In his ninth film, Tarantino has proved he really likes making movies about things that interest him. He loves the golden era of Hollywood and successfully transports the audience there. Following around an actor and his stunt double make for a really interesting setting. His craftsmanship is on full display as everything seemed perfect, from the lighting to camera movements, it was all top tier. A huge part of making it all work came down to the acting though, Leonardo DiCaprio and Brad Pitt elevate the material they are given and breathe as much life as possible into the movie. Even with its flawless presentation, Once Upon a Time In Hollywood is hard to watch.
The truth is, there is a severe lack of tension to push the plot forward, nothing is ever really being built up to. Aside from the realistic depiction of Hollywood as a business and the handful of great scenes that will be clipped out and be put on YouTube, the movie is aimless. Other critics might site that they love how the film is a collection of moments, that the break from narrative structure is to be applauded, they are just making up reasons to defend a bad script. With a runtime of two hours and forty minutes, there needs to be something to string the audience along. Just having a good third act doesn’t absolve the rest of the film from all of its sins.
Tarantino proves once again that he is a first-rate director when it comes to the act of making movies, from a technical standpoint there is little to complain about. Whenever you decide to watch one of his films, you will be treated to a curated selection of music that perfectly intertwines with the visuals on-screen. Once Upon a Time in Hollywood could have been really great. but with all the things that it gets wrong, there is little reason to see it. It still features great acting and scenes which still don’t make it a must watch.
As more time has passed, I realize the appreciation I have for the craft and quality that Once Upon a Time In Hollywood exudes. I can't forget about the aspects of the movie I do like and all of the nuances that story takes its time planting. If I had known the movie was almost three hours before going to see it, I might have had a better reaction to it. I definitely plan on seeing it again, but probably not in theaters.
I guess fairy tales aren't true
In so many ways, Far From Home is exactly like Homecoming; its structure and ideas are more similar than you might initially notice. Overarching ideas are woven into the very fabric of what makes the story tick, and it becomes unsettling when a Venn diagram comparing the two is almost a circle.
These repeats of the first movie do have quite a few positives. The critical conflict of having Peter Parker's normal life clash with being a superhero takes center stage. Trying to juggle being a teenager with being the only Avenger abroad takes its toll as Parker has to decide what is more important. Far From Home retains an emotional core while being able to up the ante, making sure that there is enough action to keep viewers satisfied. It's able to focus on relationship issues and hardships while still injecting tons of humor in between, striking the perfect balance. It is the recipe that MCU movies have perfected yet forgotten for any large group movies.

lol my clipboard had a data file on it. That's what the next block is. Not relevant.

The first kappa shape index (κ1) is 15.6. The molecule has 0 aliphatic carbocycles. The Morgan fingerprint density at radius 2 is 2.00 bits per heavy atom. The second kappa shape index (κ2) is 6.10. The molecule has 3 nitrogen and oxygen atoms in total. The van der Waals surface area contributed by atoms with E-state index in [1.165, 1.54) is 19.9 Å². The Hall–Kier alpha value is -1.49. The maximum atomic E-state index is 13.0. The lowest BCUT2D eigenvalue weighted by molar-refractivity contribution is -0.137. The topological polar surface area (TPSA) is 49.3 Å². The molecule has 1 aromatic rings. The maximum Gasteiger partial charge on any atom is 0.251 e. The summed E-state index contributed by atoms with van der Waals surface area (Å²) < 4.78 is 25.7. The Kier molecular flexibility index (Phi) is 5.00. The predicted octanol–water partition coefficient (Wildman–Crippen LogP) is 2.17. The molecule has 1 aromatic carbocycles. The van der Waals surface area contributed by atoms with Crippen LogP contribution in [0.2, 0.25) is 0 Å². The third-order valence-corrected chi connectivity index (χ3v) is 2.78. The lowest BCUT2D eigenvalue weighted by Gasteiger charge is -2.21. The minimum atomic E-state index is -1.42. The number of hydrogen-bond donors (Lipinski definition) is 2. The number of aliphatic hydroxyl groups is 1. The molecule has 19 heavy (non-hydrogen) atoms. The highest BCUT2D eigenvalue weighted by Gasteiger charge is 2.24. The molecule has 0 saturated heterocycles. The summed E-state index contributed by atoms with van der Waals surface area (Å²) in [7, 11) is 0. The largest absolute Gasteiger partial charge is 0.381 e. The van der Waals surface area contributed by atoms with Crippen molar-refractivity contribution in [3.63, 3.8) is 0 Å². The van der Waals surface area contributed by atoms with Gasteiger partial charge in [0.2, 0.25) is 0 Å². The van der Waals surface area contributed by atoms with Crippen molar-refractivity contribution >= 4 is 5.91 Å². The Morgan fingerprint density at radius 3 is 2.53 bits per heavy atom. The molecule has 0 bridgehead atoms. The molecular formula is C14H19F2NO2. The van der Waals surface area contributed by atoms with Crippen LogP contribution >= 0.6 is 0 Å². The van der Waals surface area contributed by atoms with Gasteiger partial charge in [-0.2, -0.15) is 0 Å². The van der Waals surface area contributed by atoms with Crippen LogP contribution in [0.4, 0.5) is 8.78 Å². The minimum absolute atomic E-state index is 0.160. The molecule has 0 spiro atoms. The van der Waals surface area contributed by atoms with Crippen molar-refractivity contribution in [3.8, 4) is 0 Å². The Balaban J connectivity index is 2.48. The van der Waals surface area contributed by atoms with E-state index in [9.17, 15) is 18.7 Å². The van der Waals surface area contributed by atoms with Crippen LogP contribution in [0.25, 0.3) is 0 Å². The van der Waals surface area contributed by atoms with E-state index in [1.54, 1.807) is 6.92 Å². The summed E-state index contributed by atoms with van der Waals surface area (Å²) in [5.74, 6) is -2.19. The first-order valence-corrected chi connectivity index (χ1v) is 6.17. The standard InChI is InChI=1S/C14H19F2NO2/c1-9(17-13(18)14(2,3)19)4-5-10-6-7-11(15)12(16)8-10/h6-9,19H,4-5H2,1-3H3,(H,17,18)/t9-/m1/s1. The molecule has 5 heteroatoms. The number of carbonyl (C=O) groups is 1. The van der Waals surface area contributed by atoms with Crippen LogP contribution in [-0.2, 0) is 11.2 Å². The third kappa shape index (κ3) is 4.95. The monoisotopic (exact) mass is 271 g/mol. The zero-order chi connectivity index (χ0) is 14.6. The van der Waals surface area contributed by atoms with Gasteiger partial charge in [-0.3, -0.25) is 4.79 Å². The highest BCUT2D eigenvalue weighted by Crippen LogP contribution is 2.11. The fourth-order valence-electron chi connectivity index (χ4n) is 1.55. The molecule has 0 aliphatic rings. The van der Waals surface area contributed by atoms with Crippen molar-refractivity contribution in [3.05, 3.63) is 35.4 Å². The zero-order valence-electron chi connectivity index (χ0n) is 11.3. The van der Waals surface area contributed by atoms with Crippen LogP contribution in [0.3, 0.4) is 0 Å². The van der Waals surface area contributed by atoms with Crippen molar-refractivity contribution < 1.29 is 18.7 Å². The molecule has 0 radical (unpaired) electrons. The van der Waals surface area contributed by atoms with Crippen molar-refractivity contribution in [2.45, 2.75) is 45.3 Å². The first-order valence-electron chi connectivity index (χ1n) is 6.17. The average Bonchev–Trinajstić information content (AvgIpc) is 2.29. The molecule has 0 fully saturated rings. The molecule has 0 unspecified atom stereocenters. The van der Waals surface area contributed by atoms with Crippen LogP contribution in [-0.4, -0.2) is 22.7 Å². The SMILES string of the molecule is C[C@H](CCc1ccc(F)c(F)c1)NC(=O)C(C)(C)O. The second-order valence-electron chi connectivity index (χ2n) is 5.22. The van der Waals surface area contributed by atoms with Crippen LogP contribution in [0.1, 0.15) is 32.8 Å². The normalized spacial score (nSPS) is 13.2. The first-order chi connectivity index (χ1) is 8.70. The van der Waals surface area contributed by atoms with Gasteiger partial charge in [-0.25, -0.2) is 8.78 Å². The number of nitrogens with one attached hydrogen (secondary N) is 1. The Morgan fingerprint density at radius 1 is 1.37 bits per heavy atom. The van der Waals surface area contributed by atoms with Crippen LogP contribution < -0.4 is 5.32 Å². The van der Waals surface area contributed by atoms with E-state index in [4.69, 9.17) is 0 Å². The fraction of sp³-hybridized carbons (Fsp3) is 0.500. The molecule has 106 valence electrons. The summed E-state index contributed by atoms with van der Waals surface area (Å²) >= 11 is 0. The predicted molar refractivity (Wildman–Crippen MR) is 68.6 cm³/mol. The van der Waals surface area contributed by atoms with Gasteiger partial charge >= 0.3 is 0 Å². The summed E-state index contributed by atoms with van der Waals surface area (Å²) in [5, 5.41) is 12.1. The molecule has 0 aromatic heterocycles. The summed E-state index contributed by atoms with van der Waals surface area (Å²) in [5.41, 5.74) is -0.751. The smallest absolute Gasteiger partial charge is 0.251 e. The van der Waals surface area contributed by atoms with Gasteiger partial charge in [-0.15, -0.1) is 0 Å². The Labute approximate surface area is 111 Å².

However, the retread of material does come along with some baggage as it does not work for all situations. Trying to have a twist with Mysterio doesn't work the same way the reveal of The Vulture, even though both are supposed to be equally shocking. Having the villain and hero connect also didn't work out well in this instance since there weren't enough scenes of them together. Trying to force their friendship was a mistake due to it being so underdeveloped.
Overall, Far From Home doesn't have any barriers when it comes to recommending it for theater viewing. There are enough action set pieces audiences have come to expect and plenty of laughs that will keep you entertained. Obviously, if you don't want to see a movie about Spider-Man or superheroes, this won't change your mind. I can say, that Far From Home did pull at my heartstrings a little, but that's because I am very partial to a particular character. I guess I haven't seen many Indies this year because this ended up being one of the best films I've seen this year.
The neighborhood just got a whole lot bigger
spot. The only moments where something funny doesn't land can be attributed to an imbalance in that relationship.
Other than the two leads, there are a couple of other things that the film gets right. The lighting and color grading separate it from Netflix Originals. It's obviously low budget but would seem out of place coming from a streaming service. It has the perfect level of polish that would have been perfect two to three decades ago.
The biggest problems that hold Stuber from being a must see in theaters comes down to scope and story. With minimal action, a small number of locations, and only a few actors in the movie; this is not what audiences choose to see. The lack of character development also hits the quality of the film. The overall plot is very familiar, reminiscent of pre-2000s flicks that became classics it lacks a story.
Stuber is probably one of the funniest things you can watch on the big screen right now, which isn't saying much. Just don't expect anything too deep and take all the social commentary with a grain of salt. Though seeing it in a theater will be fine, watching it at home once you can see it on a streaming service also works.
I'm actually curious who is seeing this in theaters. If you actually do, drop a comment or tweet me